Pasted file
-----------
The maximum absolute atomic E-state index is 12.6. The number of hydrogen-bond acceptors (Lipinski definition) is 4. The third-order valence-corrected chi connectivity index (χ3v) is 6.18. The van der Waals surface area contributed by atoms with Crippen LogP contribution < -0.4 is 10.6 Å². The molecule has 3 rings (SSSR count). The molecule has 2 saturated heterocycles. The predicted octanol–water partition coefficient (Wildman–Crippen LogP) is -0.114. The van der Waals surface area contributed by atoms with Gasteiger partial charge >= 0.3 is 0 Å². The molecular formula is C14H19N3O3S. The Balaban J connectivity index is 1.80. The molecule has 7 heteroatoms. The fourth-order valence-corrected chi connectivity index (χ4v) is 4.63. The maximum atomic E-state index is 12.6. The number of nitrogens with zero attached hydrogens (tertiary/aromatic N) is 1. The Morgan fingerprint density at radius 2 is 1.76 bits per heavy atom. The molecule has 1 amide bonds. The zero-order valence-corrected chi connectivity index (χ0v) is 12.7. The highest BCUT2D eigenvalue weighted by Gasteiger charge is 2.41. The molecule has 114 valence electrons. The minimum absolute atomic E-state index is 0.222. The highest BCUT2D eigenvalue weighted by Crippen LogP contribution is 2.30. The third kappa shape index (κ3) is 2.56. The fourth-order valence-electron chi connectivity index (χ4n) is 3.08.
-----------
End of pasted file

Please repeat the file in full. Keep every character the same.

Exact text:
The maximum absolute atomic E-state index is 12.6. The number of hydrogen-bond acceptors (Lipinski definition) is 4. The third-order valence-corrected chi connectivity index (χ3v) is 6.18. The van der Waals surface area contributed by atoms with Crippen LogP contribution < -0.4 is 10.6 Å². The molecule has 3 rings (SSSR count). The molecule has 2 saturated heterocycles. The predicted octanol–water partition coefficient (Wildman–Crippen LogP) is -0.114. The van der Waals surface area contributed by atoms with Gasteiger partial charge >= 0.3 is 0 Å². The molecular formula is C14H19N3O3S. The Balaban J connectivity index is 1.80. The molecule has 7 heteroatoms. The fourth-order valence-corrected chi connectivity index (χ4v) is 4.63. The maximum atomic E-state index is 12.6. The number of nitrogens with zero attached hydrogens (tertiary/aromatic N) is 1. The Morgan fingerprint density at radius 2 is 1.76 bits per heavy atom. The molecule has 1 amide bonds. The zero-order valence-corrected chi connectivity index (χ0v) is 12.7. The highest BCUT2D eigenvalue weighted by Gasteiger charge is 2.41. The molecule has 114 valence electrons. The minimum absolute atomic E-state index is 0.222. The highest BCUT2D eigenvalue weighted by Crippen LogP contribution is 2.30. The third kappa shape index (κ3) is 2.56. The fourth-order valence-electron chi connectivity index (χ4n) is 3.08.